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Lymphopoiesis refers to the process by which the lymphoid components of the adaptive and innate immune systems are produced during hematopoietic differentiation. This process begins with the hematopoietic stem cell and continues through progenitor stages down a series of mostly diverging lineage pathways, ultimately resulting in the remarkable diversity and flexibility of the immune system. Although the more terminal events in lymphocyte differentiation and function have been defined in detail (Chaps. 20, 21, 75, 76), the earliest events during which hematopoietic stem cells undergo lymphoid lineage commitment are less well understood and still controversial. Although the conceptual framework for the questions of lymphoid commitment has been established largely on studies in the mouse, experimental systems now exist to better understand how such events are controlled in humans. This chapter summarizes what is known about the ontogeny of lymphoid development and the control of lymphoid differentiation, and it discusses some of the persisting controversies in the field.

Acronyms and Abbreviations

AGM, aorto-gonad-mesonephros; BM, bone marrow; BCR, B-cell receptor; C/EBPα, CCAAT/enhancer binding protein; CILP, common innate lymphoid cell progenitor; CLP, common lymphoid progenitor; CMP, common myeloid progenitor; CT, computed tomography; DC, dendritic cell; DN, double negative; E, days of gestation; EBF, early B-cell factor; ETP, early thymic progenitors; FACS, fluorescence-activated cell sorting; FLT3, Fms-like tyrosine kinase 3; HSC, hematopoietic stem cell; haemopoietic stem and progenitor cells (HSPC); Ig, immunoglobulin; IL, interleukin; ILC, innate lymphoid cells, iNKT cells, invariant natural killer T cells; JAK3, Janus kinase 3; LMPP, lymphoid-primed multipotent progenitor; LSK, linnegsca-1+c-kit+; MAIT, mucosa associated invariant T cells; MHC, major histocompatibility complex; MLP, multi-lymphoid progenitor; NK, natural killer; NKT, natural killer T; PAS, para-aortic splanchnopleura; SCID,severe combined immunodeficiency; SLT, secondary lymphoid tissues; TCR, T-cell receptor; Tdt, terminal deoxynucleotidyl transferase; TECs, thymic epithelial cells.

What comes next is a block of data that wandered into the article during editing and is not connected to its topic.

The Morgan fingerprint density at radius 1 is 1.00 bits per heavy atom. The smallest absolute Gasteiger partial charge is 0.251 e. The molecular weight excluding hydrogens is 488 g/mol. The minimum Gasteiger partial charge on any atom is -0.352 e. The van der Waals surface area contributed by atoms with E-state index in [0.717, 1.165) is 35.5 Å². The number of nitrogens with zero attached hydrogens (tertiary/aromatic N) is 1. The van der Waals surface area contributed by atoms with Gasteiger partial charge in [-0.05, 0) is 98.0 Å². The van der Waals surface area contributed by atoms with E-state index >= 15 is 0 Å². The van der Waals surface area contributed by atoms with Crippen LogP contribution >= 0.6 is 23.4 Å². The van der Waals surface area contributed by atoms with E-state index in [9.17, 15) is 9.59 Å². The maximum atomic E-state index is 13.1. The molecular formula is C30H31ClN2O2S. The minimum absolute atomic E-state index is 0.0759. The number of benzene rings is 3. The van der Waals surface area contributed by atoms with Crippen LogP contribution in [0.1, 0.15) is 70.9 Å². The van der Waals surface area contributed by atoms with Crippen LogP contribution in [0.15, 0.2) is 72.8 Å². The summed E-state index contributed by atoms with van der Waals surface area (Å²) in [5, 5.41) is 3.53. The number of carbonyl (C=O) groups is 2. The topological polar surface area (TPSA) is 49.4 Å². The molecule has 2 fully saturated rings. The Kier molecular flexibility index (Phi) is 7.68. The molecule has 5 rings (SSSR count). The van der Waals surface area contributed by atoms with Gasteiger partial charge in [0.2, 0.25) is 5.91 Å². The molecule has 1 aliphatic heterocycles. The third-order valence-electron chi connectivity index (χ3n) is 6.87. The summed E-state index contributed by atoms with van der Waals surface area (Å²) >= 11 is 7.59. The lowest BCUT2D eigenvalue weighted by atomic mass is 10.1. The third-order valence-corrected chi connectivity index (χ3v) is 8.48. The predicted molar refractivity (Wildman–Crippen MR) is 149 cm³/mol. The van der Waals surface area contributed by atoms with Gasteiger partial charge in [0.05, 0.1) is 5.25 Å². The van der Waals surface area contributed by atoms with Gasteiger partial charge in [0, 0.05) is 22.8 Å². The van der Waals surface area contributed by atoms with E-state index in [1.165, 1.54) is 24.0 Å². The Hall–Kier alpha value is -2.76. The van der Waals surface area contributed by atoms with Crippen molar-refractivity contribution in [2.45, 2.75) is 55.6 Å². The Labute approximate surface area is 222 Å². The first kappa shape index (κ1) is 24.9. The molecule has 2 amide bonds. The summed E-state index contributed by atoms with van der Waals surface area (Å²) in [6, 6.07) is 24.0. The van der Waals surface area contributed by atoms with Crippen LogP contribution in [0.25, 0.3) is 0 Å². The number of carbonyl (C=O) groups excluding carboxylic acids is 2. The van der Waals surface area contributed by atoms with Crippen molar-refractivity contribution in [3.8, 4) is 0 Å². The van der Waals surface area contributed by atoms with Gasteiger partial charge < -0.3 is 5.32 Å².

Blood cells are formed from a succession of sites during embryonic and fetal development, beginning outside the embryo in the yolk sac. Soon afterward, hematopoiesis begins in the embryo proper, initially in the para-aortic splanchnopleura (PAS) and aorto-gonad-mesonephros (AGM) regions; then the fetal liver and spleen; and, finally, the fetal marrow (Chap. 6). With each successive change of anatomic site during fetal development, the range of hematopoiesis becomes progressively more complex and similar to that of the adult (Fig. 74–1).

Figure 74–1.

Timing of lymphohematopoiesis during prenatal development. Shown is the timeline for activity in each site of hematopoiesis in the embryo and fetus of (A) human and (B) mouse. B and T cells are first detected in vivo in fetal liver and thymus, respectively, at times shown. AGM, aorto-gonad-mesonephros; PAS, para-aortic splanchnopleura.

When assigning the functional hematopoietic output to each developmental stage, it is important ...

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